:POSTROUTING ACCEPT [0:0]
    -A POSTROUTING -o eth0 -j MASQUERADE
    COMMIT
    

    Creating a certificate database

    Accepting certificates happens in settings, which are stored in profiles. Here's a short primer on Firefox profiles:

    1. Start the Firefox profile manager using the -P option on the command line, and make sure that Firefox is not using any existing Firefox sessions (-no-remote):
      • On Linux, you need to do:
        firefox -P -no-remote
      • On Mac OS X:
        /Applications/Firefox.app/Contents/MacOS/firefox -P -no-remote
    2. Now create a new profile called "zapped." Go to the certificate settings — Edit > Preferences > Advanced > Encryption > View Certificates > Import. Now select the owasp_zap_root_ca.cer file created by your proxy and tell Firefox that it should trust this CA to identify web sites (this is really only valid for this profile).
    3. Having used Firefox to create a certificate database for us, we can now use this database for our B2G profile. The name of your Firefox profile directory is a random string that ends with zapped. The location depends on your operating system; see Runtime Directories for details on where it can be found.
    4. For B2G desktop, we only need the cert8.db file, which is the profile's certificate database. Copy it over to your b2g profile directory b2g/gaia/profile/.
    5. On a device, copy the cert9.db on your device profile directory:
      $ adb shell stop b2g
      $ adb push cert9.db /data/b2g/mozilla/*.default

    Note: This will overwrite the existing file.

    Setting up B2G

    The next step is to set ZAP as the default proxy for all network communication. The proxy settings, like the certificate settings, are currently not available from the Firefox OS user interface.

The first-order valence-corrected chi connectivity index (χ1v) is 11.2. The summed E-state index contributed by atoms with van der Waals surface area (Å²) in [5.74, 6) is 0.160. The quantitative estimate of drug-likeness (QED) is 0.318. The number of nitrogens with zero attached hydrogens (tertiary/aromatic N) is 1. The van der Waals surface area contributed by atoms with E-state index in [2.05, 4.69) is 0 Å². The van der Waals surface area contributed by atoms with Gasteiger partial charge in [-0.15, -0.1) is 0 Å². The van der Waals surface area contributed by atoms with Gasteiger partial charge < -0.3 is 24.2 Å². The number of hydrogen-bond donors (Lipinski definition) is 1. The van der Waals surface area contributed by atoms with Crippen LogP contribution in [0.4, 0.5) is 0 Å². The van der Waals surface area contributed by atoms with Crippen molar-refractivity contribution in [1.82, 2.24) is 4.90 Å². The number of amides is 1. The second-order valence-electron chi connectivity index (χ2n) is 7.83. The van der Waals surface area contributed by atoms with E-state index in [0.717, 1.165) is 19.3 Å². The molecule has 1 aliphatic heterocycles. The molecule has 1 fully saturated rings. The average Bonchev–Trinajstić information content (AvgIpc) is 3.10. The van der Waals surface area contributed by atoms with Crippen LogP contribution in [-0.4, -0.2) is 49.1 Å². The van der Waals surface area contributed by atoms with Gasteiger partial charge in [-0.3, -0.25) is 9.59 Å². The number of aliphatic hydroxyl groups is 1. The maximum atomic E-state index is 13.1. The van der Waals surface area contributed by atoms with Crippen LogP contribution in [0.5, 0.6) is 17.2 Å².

On B2G Desktop

    You need to append these custom settings to the preferences file, b2g/gaia/profile/prefs.js:

    user_pref("network.proxy.backup.ftp", "10.264.1.5");
    user_pref("network.proxy.backup.ftp_port", 8080);
    user_pref("network.proxy.backup.socks", "10.264.1.5");
    user_pref("network.proxy.backup.socks_port", 8080);
    user_pref("network.proxy.backup.ssl", "10.264.1.5");
    user_pref("network.proxy.backup.ssl_port", 8080);
    user_pref("network.proxy.ftp", "10.264.1.5");
    user_pref("network.proxy.ftp_port", 8080);
    user_pref("network.proxy.http", "10.264.1.5");
    user_pref("network.proxy.http_port", 8080);
    user_pref("network.proxy.no_proxies_on", "");
    user_pref("network.proxy.share_proxy_settings", true);
    user_pref("network.proxy.socks", "10.264.1.5");
    user_pref("network.proxy.socks_port", 8080);
    user_pref("network.proxy.ssl", "10.264.1.5");
    user_pref("network.proxy.ssl_port", 8080);
    user_pref("network.proxy.type", 1);
    user_pref("network.proxy.pac_generator", false);
    

    Note: Remember to replace my IP address 10.264.1.5 with yours, and if your proxy does not listen on port 8080 make sure you change it in this file too.

    At this point, you should be ready to go! Start B2G Desktop again, and try some browsing. Network traffic should appear in ZAP.

    On a device

    To enable this functionality on a device, you'll need to modify the prefs.js file located in your profile on the device. Connect the device to your computer which has previously been set up with the adb tools.

    First, you need to know what the name of your profile directory is. You can find it like this:

    adb shell ls /data/b2g/mozilla

    Among the output, you'll see a directory named with a number of random numbers and letters ending with ".default". This is your profile directory. Use that name where you see "xxxxxxxx" from here on in these instructions.

    Next, grab the prefs.js file so you can edit it:

    adb pull /data/b2g/mozilla/xxxxxxx.default/prefs.js

    Open the resulting file in your favorite text editor; at the end of the file, add the custom settings indicated in the section above and save your changes. Now all you need to do is push the changed file back to the device and restart the b2g process to pick up the changes, as follows (the B2G process should already be stopped if you followed the earlier instructions to push cert9.db):

    adb push pref.js /data/b2g/mozilla/xxxxxxxx.default
    adb shell start b2g

    Charles Proxy

    Users looking to use Charles Proxy should see this blog post: https://muffinresearch.co.uk/proxying-connections-from-ffos/

     

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    Last updated by: chrisdavidmills,